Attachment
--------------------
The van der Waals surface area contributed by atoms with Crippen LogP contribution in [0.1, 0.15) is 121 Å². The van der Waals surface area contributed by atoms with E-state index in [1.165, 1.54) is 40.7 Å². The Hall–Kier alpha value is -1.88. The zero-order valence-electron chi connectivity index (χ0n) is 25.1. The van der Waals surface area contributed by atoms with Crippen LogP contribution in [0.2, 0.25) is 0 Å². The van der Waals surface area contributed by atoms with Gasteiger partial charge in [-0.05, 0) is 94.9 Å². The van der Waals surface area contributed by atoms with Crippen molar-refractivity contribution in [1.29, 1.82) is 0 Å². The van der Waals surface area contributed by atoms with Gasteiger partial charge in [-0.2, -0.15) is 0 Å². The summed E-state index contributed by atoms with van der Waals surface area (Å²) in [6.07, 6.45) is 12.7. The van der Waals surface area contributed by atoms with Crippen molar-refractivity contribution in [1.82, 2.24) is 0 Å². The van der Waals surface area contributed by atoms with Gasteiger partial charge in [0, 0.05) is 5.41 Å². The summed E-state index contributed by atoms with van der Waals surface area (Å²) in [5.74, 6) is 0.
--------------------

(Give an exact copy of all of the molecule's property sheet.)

The van der Waals surface area contributed by atoms with Crippen LogP contribution in [0.1, 0.15) is 121 Å². The van der Waals surface area contributed by atoms with E-state index in [1.165, 1.54) is 40.7 Å². The Hall–Kier alpha value is -1.88. The zero-order valence-electron chi connectivity index (χ0n) is 25.1. The van der Waals surface area contributed by atoms with Crippen LogP contribution in [0.2, 0.25) is 0 Å². The van der Waals surface area contributed by atoms with Gasteiger partial charge in [-0.05, 0) is 94.9 Å². The van der Waals surface area contributed by atoms with Crippen molar-refractivity contribution in [1.29, 1.82) is 0 Å². The van der Waals surface area contributed by atoms with Gasteiger partial charge in [-0.2, -0.15) is 0 Å². The summed E-state index contributed by atoms with van der Waals surface area (Å²) in [6.07, 6.45) is 12.7. The van der Waals surface area contributed by atoms with Crippen molar-refractivity contribution in [1.82, 2.24) is 0 Å². The van der Waals surface area contributed by atoms with Gasteiger partial charge in [0, 0.05) is 5.41 Å². The summed E-state index contributed by atoms with van der Waals surface area (Å²) in [5.74, 6) is 0.